Visitors to Pinellas County’s oldest park, Philippe Park, are in for a treat. Along with beautiful scenic views of Tampa Bay guests can witness a Florida rarity: a hill! This is no natural hill, however. The Safety Harbor Site is a shell mound constructed by the Tocobaga Indians in the late prehistoric or early historic period.
Designated a National Historic Landmark and featured on the National Register of Historic Places, the mound is about 150 feet in diameter and approximately 20 feet high. The plateau at the top, which can be accessed by two stairways or a paved walkway, measures nearly 50 by 100 feet.
Philippe Park originally contained the Tocobaga Temple Mound, which still remains today as the Safety Harbor Site, a burial mound, and a few middens, or trash piles. Unfortunately, the excavations that uncovered the burial mound were performed in the 1930s before many archaeological laws were put in place and the bones discovered were taken by local farmers to be used as fertilizer.
Over the years several more archaeological excavations have given historians and anthropologists clues about the Indigenous populations that once called these lands home. Lots of pottery and artifacts from the Safety Harbor cultural period, ranging from 900CE to around 1700, have been found at the site. European artifacts such as an iron ax, pipe bowls, and Spanish olive jars have also been found there, indicating contact between the Tocobaga and the Spanish. The site is believed to be the village visited by Colonial explorer Pedro Menendez de Aviles in 1567 as he sought a river with access to passage across Florida.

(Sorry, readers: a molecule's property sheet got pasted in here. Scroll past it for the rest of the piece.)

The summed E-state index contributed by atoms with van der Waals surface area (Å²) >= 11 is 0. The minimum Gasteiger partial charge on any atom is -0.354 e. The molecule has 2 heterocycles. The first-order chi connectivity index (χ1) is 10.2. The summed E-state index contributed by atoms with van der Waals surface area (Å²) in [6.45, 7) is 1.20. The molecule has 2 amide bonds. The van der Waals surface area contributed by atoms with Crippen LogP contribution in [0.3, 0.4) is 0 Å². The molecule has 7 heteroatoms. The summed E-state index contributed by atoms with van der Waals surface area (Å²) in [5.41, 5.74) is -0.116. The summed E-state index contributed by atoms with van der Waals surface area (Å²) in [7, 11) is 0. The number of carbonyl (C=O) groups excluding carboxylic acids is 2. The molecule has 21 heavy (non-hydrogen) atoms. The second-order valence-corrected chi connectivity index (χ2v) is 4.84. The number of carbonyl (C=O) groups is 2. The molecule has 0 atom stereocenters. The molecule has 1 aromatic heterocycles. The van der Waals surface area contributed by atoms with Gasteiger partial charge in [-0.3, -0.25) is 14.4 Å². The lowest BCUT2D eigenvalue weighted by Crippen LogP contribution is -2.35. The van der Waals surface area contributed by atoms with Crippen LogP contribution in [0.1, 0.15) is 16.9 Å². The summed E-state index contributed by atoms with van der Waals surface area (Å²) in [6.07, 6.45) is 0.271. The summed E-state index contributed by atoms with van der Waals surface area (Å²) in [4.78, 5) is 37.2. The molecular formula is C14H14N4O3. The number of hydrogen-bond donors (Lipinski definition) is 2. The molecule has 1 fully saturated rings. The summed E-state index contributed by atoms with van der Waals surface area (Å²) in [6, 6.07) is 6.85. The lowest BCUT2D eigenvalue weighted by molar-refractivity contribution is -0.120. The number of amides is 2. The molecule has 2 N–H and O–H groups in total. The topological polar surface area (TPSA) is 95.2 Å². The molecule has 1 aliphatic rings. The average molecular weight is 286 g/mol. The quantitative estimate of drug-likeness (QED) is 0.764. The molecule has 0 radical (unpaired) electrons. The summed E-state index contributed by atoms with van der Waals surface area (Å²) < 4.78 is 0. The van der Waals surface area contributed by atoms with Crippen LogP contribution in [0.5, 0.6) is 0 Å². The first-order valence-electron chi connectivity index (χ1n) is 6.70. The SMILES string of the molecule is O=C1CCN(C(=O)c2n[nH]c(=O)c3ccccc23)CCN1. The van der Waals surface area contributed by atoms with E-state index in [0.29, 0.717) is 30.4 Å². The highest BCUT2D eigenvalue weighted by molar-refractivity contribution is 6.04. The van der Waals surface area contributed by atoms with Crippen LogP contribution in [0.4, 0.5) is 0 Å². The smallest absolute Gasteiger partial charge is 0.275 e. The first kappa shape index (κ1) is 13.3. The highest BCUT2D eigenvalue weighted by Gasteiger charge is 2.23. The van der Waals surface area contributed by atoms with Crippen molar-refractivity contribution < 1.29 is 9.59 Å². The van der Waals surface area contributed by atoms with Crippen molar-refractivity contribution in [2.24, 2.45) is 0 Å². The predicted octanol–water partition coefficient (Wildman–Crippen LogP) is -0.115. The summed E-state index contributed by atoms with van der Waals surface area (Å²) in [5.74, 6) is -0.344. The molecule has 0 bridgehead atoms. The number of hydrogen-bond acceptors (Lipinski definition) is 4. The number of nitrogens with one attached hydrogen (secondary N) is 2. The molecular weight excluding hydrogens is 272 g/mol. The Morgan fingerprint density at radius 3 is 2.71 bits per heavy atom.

The Safety Harbor Site is believed to be the location of the Tocobaga capital. The temple mound would have been a place where the Tocobaga prepared their deceased relatives for burial and where the Chief and their close kin would have lived. Despite the numerous artifacts uncovered at the site, little is known about the Tocobaga because there are few written accounts of them by the Spanish explorers. Many scholars extrapolate information about the Tocobaga from what is known about other nearby Safety Harbor culture tribes such as the Ucita, Mocoso and the Pojoy.
The site was nominated as a National Historic Landmark (NHL) in 1966. According to the National Park Service, “Each NHL represents an outstanding aspect of American history and culture.” In order to be listed as a NHL, a site must meet several criteria demonstrating its historical significance at a national level. The Safety Harbor Site was nominated and selected for several reasons. Many of the artifacts found here are representative of the Safety Harbor period, making it a “type site” of that culture, and designating it as historically and archaeologically significant. It is also nationally significant since it is likely the site of the Tocobaga capitol and a likely site of early Spanish contact.
Archaeological excavations continue at the Safety Harbor Site. As recently as 2019, students from the University of South Florida have worked at the site along with Dr. Thomas Pluckhahn, an anthropological archaeologist. Dr. Pluckhahn is using modern archaeological techniques with the hopes of advancing our knowledge of the site and its inhabitants throughout history.
The Safety Harbor site is free to visit and open to visitors all but two days of the year. Visitors can take in the various park amenities knowing that they are surrounded by history not only relevant to Florida, but to the nation.